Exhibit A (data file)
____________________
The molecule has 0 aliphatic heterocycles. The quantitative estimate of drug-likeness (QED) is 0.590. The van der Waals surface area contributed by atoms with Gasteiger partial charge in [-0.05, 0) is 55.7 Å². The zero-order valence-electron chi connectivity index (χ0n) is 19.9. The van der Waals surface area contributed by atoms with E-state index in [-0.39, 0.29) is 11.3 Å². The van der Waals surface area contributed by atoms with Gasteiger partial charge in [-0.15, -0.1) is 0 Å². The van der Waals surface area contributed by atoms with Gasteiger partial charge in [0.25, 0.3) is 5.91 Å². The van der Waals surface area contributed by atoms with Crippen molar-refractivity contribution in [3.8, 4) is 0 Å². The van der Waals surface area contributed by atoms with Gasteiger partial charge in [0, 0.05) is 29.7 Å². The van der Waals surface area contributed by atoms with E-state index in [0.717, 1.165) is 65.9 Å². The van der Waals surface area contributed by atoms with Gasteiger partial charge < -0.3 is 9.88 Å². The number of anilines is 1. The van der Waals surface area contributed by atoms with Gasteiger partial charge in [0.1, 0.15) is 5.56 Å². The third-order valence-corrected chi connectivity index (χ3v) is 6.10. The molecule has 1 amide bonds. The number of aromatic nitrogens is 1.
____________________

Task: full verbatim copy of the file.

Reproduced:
The molecule has 0 aliphatic heterocycles. The quantitative estimate of drug-likeness (QED) is 0.590. The van der Waals surface area contributed by atoms with Gasteiger partial charge in [-0.05, 0) is 55.7 Å². The zero-order valence-electron chi connectivity index (χ0n) is 19.9. The van der Waals surface area contributed by atoms with E-state index in [-0.39, 0.29) is 11.3 Å². The van der Waals surface area contributed by atoms with Gasteiger partial charge in [-0.15, -0.1) is 0 Å². The van der Waals surface area contributed by atoms with Gasteiger partial charge in [0.25, 0.3) is 5.91 Å². The van der Waals surface area contributed by atoms with Crippen molar-refractivity contribution in [3.8, 4) is 0 Å². The van der Waals surface area contributed by atoms with Gasteiger partial charge in [0, 0.05) is 29.7 Å². The van der Waals surface area contributed by atoms with E-state index in [0.717, 1.165) is 65.9 Å². The van der Waals surface area contributed by atoms with Gasteiger partial charge < -0.3 is 9.88 Å². The number of anilines is 1. The van der Waals surface area contributed by atoms with Gasteiger partial charge in [0.1, 0.15) is 5.56 Å². The third-order valence-corrected chi connectivity index (χ3v) is 6.10. The molecule has 1 amide bonds. The number of aromatic nitrogens is 1.